Moderna’s COVID-19 Vaccine Shows Promise Against Multiple Variants, Including Delta: Study

By Tom Ozimek
Tom Ozimek
Tom Ozimek
Reporter
Tom Ozimek has a broad background in journalism, deposit insurance, marketing and communications, and adult education. The best writing advice he's ever heard is from Roy Peter Clark: 'Hit your target' and 'leave the best for last.'
June 29, 2021 Updated: July 7, 2021

Moderna said Tuesday that a new lab study shows its COVID-19 vaccine should provide protection against emerging mutations of the CCP (Chinese Communist Party) virus, including the highly contagious Delta variant that has health officials on edge.

In vitro neutralization studies of blood obtained from eight people one week after they were vaccinated with their second dose of Moderna’s vaccine, mRNA-1273, show the product provoked an antibody response against all the virus variants tested, the company said in a release.

“Vaccination with the Moderna COVID-19 Vaccine produced neutralizing titers against all variants tested, including additional versions of the Beta variant (B.1.351, first identified in South Africa), three lineage variants of B.1.617 (first identified in India), including the Kappa (B.1.617.1) and the Delta variants (B.1.617.2); the Eta variant (B.1.525, first identified in Nigeria); and the A.23.1 and A.VOI.V2 variants first identified in Uganda and Angola, respectively,” Moderna said.

Moderna said its vaccine was essentially as effective against the Alpha and A.23.1 variants as it was against the original strain that emerged from Wuhan, China. At the same time, Moderna’s vaccine provoked an antibody response against the other variants that was weaker compared to the ancestral strain.

“This analysis also showed a modest reduction in neutralizing titers against the Delta (2.1-fold), Gamma (P.1, 3.2-fold), Kappa (3.3-3.4-fold), and Eta (4.2-fold) variants relative to those against the ancestral strain,” Moderna said, noting also a 7.3 or 8.4-fold reduction in neutralizing antibodies against additional versions of the Beta variant, and an 8.0-fold reduction against A.VOI.V2, relative to the Wuhan strain.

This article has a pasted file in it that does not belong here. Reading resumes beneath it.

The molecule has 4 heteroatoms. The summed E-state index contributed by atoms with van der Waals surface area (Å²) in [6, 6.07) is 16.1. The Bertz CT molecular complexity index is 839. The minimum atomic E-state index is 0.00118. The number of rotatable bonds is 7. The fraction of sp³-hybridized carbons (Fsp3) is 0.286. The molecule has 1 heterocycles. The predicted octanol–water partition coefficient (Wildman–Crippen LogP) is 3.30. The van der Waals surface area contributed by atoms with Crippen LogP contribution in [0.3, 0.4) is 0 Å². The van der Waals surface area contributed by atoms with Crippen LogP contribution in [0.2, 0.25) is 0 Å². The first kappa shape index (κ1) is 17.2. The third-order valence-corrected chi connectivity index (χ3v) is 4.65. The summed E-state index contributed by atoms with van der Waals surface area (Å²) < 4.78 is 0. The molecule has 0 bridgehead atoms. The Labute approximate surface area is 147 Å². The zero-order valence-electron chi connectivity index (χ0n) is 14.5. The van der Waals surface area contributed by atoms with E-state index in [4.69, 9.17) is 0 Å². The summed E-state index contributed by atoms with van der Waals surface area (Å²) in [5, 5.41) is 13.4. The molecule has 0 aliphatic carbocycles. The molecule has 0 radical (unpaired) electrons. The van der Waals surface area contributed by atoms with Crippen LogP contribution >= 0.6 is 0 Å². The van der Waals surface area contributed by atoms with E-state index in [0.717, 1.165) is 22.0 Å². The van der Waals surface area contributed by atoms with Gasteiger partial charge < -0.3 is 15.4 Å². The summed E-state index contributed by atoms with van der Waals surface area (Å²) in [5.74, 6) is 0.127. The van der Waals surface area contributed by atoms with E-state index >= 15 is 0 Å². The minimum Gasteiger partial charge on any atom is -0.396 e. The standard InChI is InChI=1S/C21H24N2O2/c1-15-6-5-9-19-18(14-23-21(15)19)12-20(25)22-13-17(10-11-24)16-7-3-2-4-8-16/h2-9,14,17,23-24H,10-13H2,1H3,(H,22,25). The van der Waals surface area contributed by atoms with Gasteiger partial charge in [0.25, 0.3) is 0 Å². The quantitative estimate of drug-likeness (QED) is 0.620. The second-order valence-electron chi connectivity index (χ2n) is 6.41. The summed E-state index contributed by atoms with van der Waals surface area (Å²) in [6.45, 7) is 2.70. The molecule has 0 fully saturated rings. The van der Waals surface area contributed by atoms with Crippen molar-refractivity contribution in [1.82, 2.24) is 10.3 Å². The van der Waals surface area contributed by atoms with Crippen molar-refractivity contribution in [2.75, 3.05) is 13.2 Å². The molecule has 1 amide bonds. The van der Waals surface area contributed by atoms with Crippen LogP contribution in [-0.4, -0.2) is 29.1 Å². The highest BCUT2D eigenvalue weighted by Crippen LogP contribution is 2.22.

“These new data are encouraging and reinforce our belief that the Moderna COVID-19 vaccine should remain protective against newly detected variants,” Moderna Chief Executive Stéphane Bancel said in a statement.

Moderna said it had submitted the data from the lab study as a preprint to bioRxiv.

It follows a recent study suggesting that the Pfizer-BioNTech vaccines—as well as the one produced by AstraZeneca—are broadly effective against the highly contagious Delta and Kappa strains of the virus.

The Delta variant has been designated a variant of concern in the UK, while infectious disease expert Dr. Anthony Fauci recently called it “the greatest threat in the U.S. to our attempt to eliminate COVID-19.”

Tom Ozimek
Tom Ozimek
Reporter
Tom Ozimek has a broad background in journalism, deposit insurance, marketing and communications, and adult education. The best writing advice he's ever heard is from Roy Peter Clark: 'Hit your target' and 'leave the best for last.'